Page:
11.23.2015

In research, US investments now lag behind China

The Massachusetts Institute of Technology published a groundbreaking report in April 2015 on the “innovation deficit.” According to the report, the federal government is abandoning the pursuit of progress by cutting back its funding of scientific research, and leaving it for other countries to accomplish the breakthroughs.

The numbers are startling. In 1968, a little over 9 percent of the federal budget was spent on research and development—$16.2 billion out of $178 billion, according to the American Association for the Advancement of Science. Today, only 3.6 percent of the current budget is spent on R&D—$134.2 billion out of out of $3.8 trillion.

One of the report’s case studies highlights the plant sciences. The Chinese government’s investments in food and agricultural science have exceeded the U.S. for several years now. The accompanying chart illustrates that the trend lines show no sign of changing.

The report notes:

“Investment in basic plant-related R&D is already far below that of many other fields of science. Yet the agriculture sector is responsible for more than two million U.S. jobs and is a major source of export earnings.”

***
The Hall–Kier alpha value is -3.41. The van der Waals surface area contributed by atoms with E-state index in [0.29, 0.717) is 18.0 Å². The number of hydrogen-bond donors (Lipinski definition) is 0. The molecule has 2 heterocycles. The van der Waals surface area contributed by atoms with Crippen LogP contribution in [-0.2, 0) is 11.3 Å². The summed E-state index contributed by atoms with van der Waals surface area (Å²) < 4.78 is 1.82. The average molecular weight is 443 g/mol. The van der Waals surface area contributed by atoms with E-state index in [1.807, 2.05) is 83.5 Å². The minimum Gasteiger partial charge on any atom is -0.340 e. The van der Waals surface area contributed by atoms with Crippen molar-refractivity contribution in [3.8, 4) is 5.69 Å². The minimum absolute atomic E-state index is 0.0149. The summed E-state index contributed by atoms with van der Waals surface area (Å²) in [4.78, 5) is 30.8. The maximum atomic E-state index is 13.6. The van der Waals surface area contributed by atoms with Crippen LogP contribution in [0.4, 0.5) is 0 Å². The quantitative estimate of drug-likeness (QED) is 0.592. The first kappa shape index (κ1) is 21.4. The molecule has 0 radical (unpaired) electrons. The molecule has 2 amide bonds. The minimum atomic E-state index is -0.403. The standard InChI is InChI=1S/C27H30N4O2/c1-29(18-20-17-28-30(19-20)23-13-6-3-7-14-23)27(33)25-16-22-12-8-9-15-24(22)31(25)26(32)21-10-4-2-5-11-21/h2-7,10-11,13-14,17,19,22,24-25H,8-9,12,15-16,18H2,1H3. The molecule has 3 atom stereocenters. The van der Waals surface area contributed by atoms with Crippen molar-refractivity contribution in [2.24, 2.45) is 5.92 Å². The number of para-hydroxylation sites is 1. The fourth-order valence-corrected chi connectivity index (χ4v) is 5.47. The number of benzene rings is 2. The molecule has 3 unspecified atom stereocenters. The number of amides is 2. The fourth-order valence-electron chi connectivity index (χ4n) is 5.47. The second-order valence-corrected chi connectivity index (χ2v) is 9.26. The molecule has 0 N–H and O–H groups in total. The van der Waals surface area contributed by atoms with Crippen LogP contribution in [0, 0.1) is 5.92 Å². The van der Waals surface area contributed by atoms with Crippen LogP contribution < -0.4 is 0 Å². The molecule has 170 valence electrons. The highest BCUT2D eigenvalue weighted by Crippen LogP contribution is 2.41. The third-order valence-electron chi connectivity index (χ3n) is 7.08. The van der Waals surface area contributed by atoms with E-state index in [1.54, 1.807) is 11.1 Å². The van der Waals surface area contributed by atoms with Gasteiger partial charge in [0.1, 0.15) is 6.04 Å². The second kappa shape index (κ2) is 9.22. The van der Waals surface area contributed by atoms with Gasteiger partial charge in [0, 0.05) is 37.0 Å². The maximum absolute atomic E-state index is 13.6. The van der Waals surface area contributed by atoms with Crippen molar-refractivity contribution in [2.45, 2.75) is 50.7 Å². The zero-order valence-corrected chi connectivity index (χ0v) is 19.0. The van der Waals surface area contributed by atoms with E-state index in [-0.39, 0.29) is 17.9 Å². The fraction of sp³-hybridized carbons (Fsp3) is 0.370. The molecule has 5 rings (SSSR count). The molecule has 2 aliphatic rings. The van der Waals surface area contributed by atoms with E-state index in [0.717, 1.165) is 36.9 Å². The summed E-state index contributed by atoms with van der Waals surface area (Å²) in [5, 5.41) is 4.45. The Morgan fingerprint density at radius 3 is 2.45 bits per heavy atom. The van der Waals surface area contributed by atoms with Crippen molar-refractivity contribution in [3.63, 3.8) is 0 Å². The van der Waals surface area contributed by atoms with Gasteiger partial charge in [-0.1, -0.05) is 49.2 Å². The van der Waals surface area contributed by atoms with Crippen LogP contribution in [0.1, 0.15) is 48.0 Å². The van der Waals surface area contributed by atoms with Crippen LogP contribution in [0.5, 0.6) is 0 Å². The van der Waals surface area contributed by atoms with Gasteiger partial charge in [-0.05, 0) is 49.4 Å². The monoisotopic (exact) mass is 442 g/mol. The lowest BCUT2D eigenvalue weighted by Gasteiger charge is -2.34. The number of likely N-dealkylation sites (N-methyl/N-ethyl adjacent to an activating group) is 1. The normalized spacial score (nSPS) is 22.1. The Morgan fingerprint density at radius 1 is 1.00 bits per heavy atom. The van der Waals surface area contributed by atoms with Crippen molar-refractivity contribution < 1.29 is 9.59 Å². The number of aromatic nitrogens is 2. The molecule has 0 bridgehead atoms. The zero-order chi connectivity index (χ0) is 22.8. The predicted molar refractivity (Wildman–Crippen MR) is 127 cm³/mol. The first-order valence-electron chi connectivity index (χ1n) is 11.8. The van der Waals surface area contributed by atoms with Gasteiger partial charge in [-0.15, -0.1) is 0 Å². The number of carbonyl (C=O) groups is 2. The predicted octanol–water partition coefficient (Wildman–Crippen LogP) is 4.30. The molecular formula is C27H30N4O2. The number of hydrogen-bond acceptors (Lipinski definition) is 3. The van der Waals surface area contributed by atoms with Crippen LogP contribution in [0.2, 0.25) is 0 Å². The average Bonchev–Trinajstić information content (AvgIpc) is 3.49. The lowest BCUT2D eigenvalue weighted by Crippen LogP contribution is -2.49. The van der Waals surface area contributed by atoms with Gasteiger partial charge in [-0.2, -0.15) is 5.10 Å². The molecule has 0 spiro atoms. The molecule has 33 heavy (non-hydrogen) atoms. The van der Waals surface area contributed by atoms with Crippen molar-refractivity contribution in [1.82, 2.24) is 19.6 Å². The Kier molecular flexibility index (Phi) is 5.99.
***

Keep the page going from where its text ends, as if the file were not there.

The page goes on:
Many of the greatest scientific discoveries in agriculture have been made in the U.S. Past research has helped increase farm yields and ward off the diseases and viruses that infect the plants and animals that we grow.

A new set of challenges have now emerged. Over the last 15 years, most of the Midwest and western parts of the country have experienced some degree of drought. More research can help farmers anticipate drought and adapt with farming practices and varieties of crops and animals that require less water.

Though we are used to enjoying abundant orange juice to start our days, citrus greening disease has killed millions of citrus plants in Florida and the southeastern U.S. and is threatening to spread.

Food poisoning sickens 48 million Americans a year, sending nearly 128,000 people to the hospital.  Additional research can help us understand how food becomes contaminated and how to prevent the illnesses that food poisoning causes.

Researchers at universities and labs throughout the U.S. are on the path to achieving important advancements and creating innovative solutions to multiple complex problems.  However, this will require significantly greater investment in research by the federal government and the U.S. Department of Agriculture.  Today’s investments will help to ensure that the U.S. will be a leader in providing food for the hungry and improving public health while remaining competitive in the global economy and closing the innovation deficit.

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